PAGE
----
UI Performance, Storage, and USB Compatibility

by Vivek Gowri and Anand Shimpi

With Windows Phone 7, Microsoft did a great job of taking generation-old hardware and delivering a great user experience in spite of any silicon-level deficiencies. So naturally, with the new Windows UI, we were expecting a very smooth UI regardless of the underlying hardware. And they’ve most certainly delivered on that.

Animation frame rates are consistently good all the way through the UI, easily delivering what appears to be 60 fps for UI transitions. When pushed, Modern UI seems more likely to completely drop animations versus dropping frames, which eliminates the choppy experience you sometimes find in Android. It isn’t a common occurrence, the experience is generally very fluid. This kind of consistently smooth UI is what Google has been striving for in every recent release of Android, dedicating the release of 4.1 to eliminate the dropping of frames in even basic interactions. Scrolling, swiping, snapping, app switching - it doesn’t really matter what you’re doing, RT is just really smooth. Combined with the fluidity of the gestures, the entire system just feels like liquid, there are just no real slowdowns even running on a no-longer impressive SoC like Tegra 3.

Application Launch Time Comparison
  Boot Web Browser Mail Maps Games Center / Xbox
Apple iPad (3rd gen) 32.0s 1.0s 2.4s 1.1s 1.9s
Microsoft Surface 27.7s 2.6s 7.1s 5.0s 5.0s

But there is one area that RT struggles in, and it’s something that was an issue in Windows Phone 7 too - application launch times. Anand included this table in his Surface review, and it shows that boot performance is decent, but the 3rd generation iPad just kills it in application loading. The new A6X-infused 4th gen iPad probably widens that gap too, so it’s a pretty stark difference. It’s something that Microsoft needs to really focus on when updating the OS, because it’s easily one of the most glaring flaws in an otherwise stellar interface.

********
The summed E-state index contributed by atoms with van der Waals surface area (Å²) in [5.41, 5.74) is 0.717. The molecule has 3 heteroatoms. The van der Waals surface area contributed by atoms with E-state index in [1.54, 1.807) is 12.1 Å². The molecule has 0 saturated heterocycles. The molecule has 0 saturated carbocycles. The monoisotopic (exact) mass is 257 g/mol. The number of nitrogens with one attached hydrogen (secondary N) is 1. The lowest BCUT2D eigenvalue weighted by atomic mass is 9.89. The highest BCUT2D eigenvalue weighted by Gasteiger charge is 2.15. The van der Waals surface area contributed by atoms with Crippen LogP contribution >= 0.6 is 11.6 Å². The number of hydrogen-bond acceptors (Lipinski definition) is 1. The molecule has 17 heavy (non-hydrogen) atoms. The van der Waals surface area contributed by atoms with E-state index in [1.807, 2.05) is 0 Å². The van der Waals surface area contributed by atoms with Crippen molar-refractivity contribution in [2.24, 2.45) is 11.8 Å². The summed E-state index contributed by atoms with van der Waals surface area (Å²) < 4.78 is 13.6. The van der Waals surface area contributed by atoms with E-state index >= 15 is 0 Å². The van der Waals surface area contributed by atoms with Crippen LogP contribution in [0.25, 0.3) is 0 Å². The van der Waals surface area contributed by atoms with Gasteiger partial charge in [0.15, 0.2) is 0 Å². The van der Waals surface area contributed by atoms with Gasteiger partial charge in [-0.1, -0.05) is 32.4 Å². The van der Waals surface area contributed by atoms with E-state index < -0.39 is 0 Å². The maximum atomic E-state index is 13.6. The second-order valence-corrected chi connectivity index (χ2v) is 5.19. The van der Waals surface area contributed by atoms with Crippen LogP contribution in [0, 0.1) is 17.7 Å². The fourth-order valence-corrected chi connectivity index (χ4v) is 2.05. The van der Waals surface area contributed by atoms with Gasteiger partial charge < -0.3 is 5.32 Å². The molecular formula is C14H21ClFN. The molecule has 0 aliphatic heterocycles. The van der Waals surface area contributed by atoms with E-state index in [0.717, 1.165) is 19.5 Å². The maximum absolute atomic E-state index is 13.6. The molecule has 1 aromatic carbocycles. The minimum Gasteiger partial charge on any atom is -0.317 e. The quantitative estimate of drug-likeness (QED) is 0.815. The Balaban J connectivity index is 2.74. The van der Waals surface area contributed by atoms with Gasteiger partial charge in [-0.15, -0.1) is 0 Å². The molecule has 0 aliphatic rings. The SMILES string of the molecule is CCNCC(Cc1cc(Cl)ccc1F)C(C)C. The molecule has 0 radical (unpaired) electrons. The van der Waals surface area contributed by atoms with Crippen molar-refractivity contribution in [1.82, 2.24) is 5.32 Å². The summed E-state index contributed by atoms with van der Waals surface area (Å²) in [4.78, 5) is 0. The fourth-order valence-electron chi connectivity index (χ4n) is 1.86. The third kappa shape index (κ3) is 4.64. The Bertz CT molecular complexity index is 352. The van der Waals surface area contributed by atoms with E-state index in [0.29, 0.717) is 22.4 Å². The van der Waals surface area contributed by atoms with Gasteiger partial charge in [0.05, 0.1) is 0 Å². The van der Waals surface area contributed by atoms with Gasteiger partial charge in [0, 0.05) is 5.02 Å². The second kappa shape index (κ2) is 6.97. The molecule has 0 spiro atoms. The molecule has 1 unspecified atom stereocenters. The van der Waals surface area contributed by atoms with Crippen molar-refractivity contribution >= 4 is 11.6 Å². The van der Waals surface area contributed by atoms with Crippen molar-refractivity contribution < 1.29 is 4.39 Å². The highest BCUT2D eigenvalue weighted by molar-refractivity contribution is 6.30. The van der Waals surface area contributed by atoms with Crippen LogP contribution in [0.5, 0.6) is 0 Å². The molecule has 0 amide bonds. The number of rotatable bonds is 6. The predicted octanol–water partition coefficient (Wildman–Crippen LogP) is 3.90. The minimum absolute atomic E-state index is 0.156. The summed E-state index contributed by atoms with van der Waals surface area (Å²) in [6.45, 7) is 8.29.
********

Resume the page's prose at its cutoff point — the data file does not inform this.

From a storage standpoint, the OS takes up between 6.5 and 7.5GB of space (Anand measured 6.47GB on Surface, I measured 7.35GB on the VivoTab RT) and Office takes up another 750-850MB (830MB for Surface, 749MB for the ASUS), so you’re looking at 7.5-8GB of NAND dedicated to the OS. On my 32GB VivoTab RT, I had 25.3GB of storage to start with, so after Windows and Office, I was looking at 17GB left over for programs and documents. That’s....not a lot - a bit of music, a decent selection of applications, a couple of videos, and pretty soon I’m looking at less than 10GB of storage left over. Thankfully, we’re seeing microSD slots on a lot of the more prominent Windows RT slates, so if you run out of room, you could theoretically toss in a 32GB or 64GB microSDXC card. Depending on how much data you plan on storing, I think you can get away with the lesser internal NAND and some microSD cards.

It’s also pretty clear that there will not be a Windows RT slate shipped with less than 32GB of onboard NAND. If you’re holding out for a cheaper Windows RT device with less storage, like a 16GB tablet for $399, there’s almost no way that happens - it’s implausible to think that anyone would ship a tablet with less than 5GB of space left for data storage.

Another key detail in Windows RT is wide-ranging USB peripheral support. USB ports have been a common feature on 10” Android tablets, but device support was typically limited to flash drives and basic input devices. The goal with Windows RT was to bring the traditional Windows experience to tablets, so USB driver support is pretty important. It’s not as easy as on an x86 system, where most USB peripherals would just work, but even with more limited Windows-on-ARM drivers, it’s pretty decent overall.

USB drives obviously work as you’d expect them to. Even SATA to USB adapters worked fine when plugged into Surface. Other smartphones and tablets also worked, although their level of support varied. For example, you can plug in the iPhone 5 and have it come up as a supported device for moving pictures to/from. However USB tethering is not supported by the class driver included in Windows RT. You can even plug an iPad into Surface and get the same level of support. The few Android phones I tried to connect in MTP all worked as expected, though transfer rates off my Optimus 4X HD seemed on the slow side, likely a function of the phone’s internal eMMC.

Printer support is pretty decent, although the Epson Workforce 910 Anand tried didn’t actually have specific driver support under RT. Although development for the desktop side of Windows is limited, manufacturers can supply Windows RT drivers to enable support for some more obscure devices. Unfortunately when it comes to those devices you’ll have to play the waiting game as there’s simply not a lot of third party Windows RT drivers available for download today.